TO WATERPROOF CANVAS. [Newspaper Article] — Kerang New Times — 13 February 1914
TO WATERPROOF CANVAS. (1) Dissolve lo'z. shredded soap in } pint of hot water, add to it 71b. of paint, apply it to the canvas, and al low to dry thoroughly (two or three days); apply -nother coat of the same paint, but without the soap, allow it to dry, then give a third coat. When treated thus the canvas will not crack or stick when folded up. This is used in the British Navj'. (2) Dissolve -lb. of ordinary yellow soap cut in pieces in a quart of boil ing water, then stir in a gallon of boiled linseed oil, G6b. of yellow ochre, and 3oz. of terebine; mix thoroughly whilst hot, but allow to cool before using. Two or three coats will be ne cessary. Dry in a strong draught- not in the sun.
The Heart of a Girl. (All Rights Reserved.) CHAPTER VIII.—Continued. [Newspaper Article] — Kerang New Times — 13 February 1914
The Heart of a Girl BY HENRY F/.RMER, .hr of "he Money-Lender," "12s .A..oltrY Street," "Bondage." etc. Quiltry (All Rights Reserved.) CHAPTER VII.--Continued. ,eenie's manner of accepting Mi chaQee Th e's ofer of marriage was dchedl -nornventional. She had im ieed crseif on the family altar nolated herse's sake, or perhaps for for saie fa one member. of the fami t1he ake other. She might have re l ,ed Thor re, and left her father, Ber anThor her brother to fend for ~thrn?e, id left Philip to pay the ttntit. Oe his theft. Quite frankly, penalty doroln to hate her father; she hadspised her brother. Beryl she sloe ds? t Beryl with her training loved; h. been in a position to earn twould li?a independently o.t Thorne. h her ttyi ther's life depended on freedom from anxiety, constant atten tion, and comfortable surroundings. Thorne had supplied the wherewithal thad Qneenie been free to earn her lain si?e would have had a commer lai v-alue cf about thirty to thirty 5fie 1hillings a week....
FLASHES BY [?]IRE "NEW TIMES" SPECIAL SERVICE. PER REUTERS AGENCY OVERSEAS & AT HOME. MELBOURNE. PARLIAMENTARY. [Newspaper Article] — Kerang New Times — 13 February 1914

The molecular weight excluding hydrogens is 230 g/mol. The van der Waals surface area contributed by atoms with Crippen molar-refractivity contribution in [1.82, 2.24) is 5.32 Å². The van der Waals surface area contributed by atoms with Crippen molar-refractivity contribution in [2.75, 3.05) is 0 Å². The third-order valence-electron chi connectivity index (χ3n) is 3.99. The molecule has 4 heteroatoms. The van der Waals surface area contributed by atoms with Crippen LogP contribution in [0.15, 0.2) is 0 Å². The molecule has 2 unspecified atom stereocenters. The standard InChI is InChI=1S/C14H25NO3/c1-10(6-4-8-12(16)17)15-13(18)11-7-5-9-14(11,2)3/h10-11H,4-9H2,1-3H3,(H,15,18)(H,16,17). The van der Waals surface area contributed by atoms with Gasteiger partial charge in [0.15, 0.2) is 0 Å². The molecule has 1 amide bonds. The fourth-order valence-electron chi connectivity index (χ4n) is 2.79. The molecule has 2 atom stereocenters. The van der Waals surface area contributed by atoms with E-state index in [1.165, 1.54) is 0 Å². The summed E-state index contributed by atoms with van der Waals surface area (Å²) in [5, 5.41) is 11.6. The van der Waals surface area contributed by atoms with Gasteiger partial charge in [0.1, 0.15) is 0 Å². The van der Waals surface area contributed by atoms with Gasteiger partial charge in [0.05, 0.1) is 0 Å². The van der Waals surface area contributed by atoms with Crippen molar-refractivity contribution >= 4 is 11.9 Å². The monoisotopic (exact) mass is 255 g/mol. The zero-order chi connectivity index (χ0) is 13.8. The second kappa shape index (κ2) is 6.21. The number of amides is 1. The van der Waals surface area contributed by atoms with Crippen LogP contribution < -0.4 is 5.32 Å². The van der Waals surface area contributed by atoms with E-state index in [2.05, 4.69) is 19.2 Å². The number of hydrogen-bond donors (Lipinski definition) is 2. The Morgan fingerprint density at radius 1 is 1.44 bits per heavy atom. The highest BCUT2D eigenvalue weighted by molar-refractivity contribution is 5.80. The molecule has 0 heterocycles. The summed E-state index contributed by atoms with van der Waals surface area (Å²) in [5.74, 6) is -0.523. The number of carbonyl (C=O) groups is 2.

FLASHES BY :i - "NEW TIMES" SPECIAL SERVICE. PER REUTERS AGENCY OVERSEAS & AT HOME. MELBOURNE. PARLIAMENTARY; The Assembly sat all night and passed the Lands estimates. Pro gress was reported on the Rail way estimates. The Factories Bill passed and several minor measures. A bill for the con struction of a railway from Cavendish to Toolondo also pass ed all stages. The councils amendments in the Country Roads Bill were agreed to. The House at 8.30 a.m. adjourned un til this afternoon. On resuming the second reading of the Income Tax Amending-Bill to allow tax payers to deduct from their in come amount paid for Common wealth Land Ta± was agreed to. Mrs Proxapi, who was recently refused admission into Australia becauise she was an Asiatic, has now been granted admittance on the ground that Mrs Proxapi is a bona-fide Russian subject m ir ried to a white man. Sir Ian Hamilton, Inspector General of the oversea forces ar rived by the Adelaide express to day and-was given an enthusi...
Heavy Cost of Irrigation Works. DISCUSSION AT SHIRE COUNCIL MEETING. [Newspaper Article] — Kerang New Times — 13 February 1914
Heavy Cost of Irrigation Works. DISCUSSION AT SHIRE COUNCIL MEETING. When the general business was en teoed upon at the Shire Council meet ing last Tuesday, Cr., Westbladc re tei ed to the Torrunlbarry Wei:r., He wanted to know how i.t was going- to affect the people who would be called on to pay for it., Hle thought it was the duty of the council to call a public meeting to discuss the question, lie also spoke on the Cohmna salt subject. lie would like to know how the drain age of salt lands into the watercourses would affect the people below: Would it do them any harqn? lie 1oilnted out the excellent wllrik done by the Com missioihots of the old trusts, who wene practical and experienced men and dealt with these matterp in a practical way. The wori was now done by well paid officers, who in most cases had had no experience. Or Peacock expressed the opinion that CQr Westblade should have left the Turrumbarry Weir alid the st( queslhans distinct.. It was not desi.ablte to couple the...